How to delegate effectively

Written by Corinna vanGerwen

Fact: as a company grows, delegating responsibilities and duties becomes increasingly necessary. Owners accustomed to doing everything themselves must learn to trust someone else to deal with day-to-day functions, so they can turn their attention to vision and strategy. Better yet, delegating effectively will not only relieve your stress and ensure that no details are missed, but can also inspire your employees to work harder, invest more in your company, and help them increase their skill sets.

Delegate: invest in the growth of your company

“I can do it better and faster myself.” Sound familiar? It may be true that after years of experience you can whip your way through any company task, but by taking the time to train employees to take on those responsibilities, you’re really investing in the growth of your company. Day-to-day tasks are not where you should be spending your energy; any project that takes time away from your focus on strategy and growth should probably be delegated, except in special circumstances. If you’re having trouble letting go, then communicate that to the employee; they’ll respect you more and resent you less if you admit to your desire to micromanage, says Nicole Bendaly, managing partner of Kinect, a Toronto consulting and training firm specializing in team building and leadership.

Spend time to save time

Match the task to the employee with the necessary skills, then take the time to train him or her. Explain the desired outcome, the deadlines involved, the extent of his or her decision-making authority and obtain the employee’s consent to follow-up methods. Agree that if the employee runs up against any problems, which is bound to happen, you will be notified immediately. “Support them as they go through the learning curve,” adds Laura Boyd-Brown, president of Sapient Management Consulting Inc. in Mississauga, Ont., and faculty member of York University’s Schulich School of Business.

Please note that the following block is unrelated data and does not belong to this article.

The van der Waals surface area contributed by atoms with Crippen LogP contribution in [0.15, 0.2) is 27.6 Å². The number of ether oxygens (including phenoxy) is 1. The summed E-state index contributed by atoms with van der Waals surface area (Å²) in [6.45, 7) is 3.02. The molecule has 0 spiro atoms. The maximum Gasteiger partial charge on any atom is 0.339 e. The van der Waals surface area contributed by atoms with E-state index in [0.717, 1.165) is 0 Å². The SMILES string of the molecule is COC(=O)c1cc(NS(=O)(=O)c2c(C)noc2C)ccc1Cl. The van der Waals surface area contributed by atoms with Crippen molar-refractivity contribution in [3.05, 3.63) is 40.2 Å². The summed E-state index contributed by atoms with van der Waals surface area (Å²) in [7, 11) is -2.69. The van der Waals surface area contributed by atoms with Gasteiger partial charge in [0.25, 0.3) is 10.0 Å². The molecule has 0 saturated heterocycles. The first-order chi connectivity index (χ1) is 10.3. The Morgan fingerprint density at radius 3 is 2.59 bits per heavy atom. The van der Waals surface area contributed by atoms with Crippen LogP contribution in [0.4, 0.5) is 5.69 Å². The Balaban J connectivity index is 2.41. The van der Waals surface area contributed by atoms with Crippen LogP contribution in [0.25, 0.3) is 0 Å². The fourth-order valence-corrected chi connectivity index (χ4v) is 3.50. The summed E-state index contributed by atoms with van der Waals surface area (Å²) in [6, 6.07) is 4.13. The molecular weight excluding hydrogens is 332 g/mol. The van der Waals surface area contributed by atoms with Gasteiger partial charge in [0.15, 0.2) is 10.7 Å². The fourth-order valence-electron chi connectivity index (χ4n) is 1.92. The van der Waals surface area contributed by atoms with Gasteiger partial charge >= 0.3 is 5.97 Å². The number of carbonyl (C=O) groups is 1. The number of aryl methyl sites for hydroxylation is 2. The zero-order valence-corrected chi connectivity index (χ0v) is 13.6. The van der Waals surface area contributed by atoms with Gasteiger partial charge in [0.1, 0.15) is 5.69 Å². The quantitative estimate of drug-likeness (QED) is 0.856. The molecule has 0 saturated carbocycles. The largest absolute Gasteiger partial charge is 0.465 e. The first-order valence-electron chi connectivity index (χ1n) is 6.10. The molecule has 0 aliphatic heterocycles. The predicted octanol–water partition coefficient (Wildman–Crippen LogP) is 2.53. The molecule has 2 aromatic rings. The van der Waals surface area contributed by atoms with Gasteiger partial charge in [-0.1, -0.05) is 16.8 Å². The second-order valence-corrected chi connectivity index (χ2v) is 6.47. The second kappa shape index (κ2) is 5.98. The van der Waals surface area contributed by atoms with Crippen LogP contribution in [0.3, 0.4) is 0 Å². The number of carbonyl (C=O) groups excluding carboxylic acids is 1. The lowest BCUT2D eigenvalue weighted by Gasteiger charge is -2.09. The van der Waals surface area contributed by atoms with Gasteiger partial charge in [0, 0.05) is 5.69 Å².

Never delegate on the fly, says Bendaly: “There is a fine line between delegating and dumping.” Employees must feel there is something in it for them — that you’re not just offloading the tedious tasks you don’t want to do. Increase the likelihood that the work will get done (and done well) by explaining what they’ll get out of it (new skills, a chance for growth), and why it’s important that it be done, says Michael Stanleigh, president of Toronto-based Business Improvement Architects, a consulting and training company.

Learn from mistakes

When something doesn’t go right, it’s an incredible opportunity to learn. “Don’t beat the people if they don’t do it right,” stresses Boyd-Brown. “You’ll stop them from thinking the next time around.” The most valuable employees are the ones that can problem-solve. And if you regularly get resistance from staff, says Stanleigh, see it as an opportunity to examine what isn’t working within the company and improve it.

Read other pointers on How To contribute to your business success!

© 2004 Corinna vanGerwen

Originally appeared on PROFITguide.com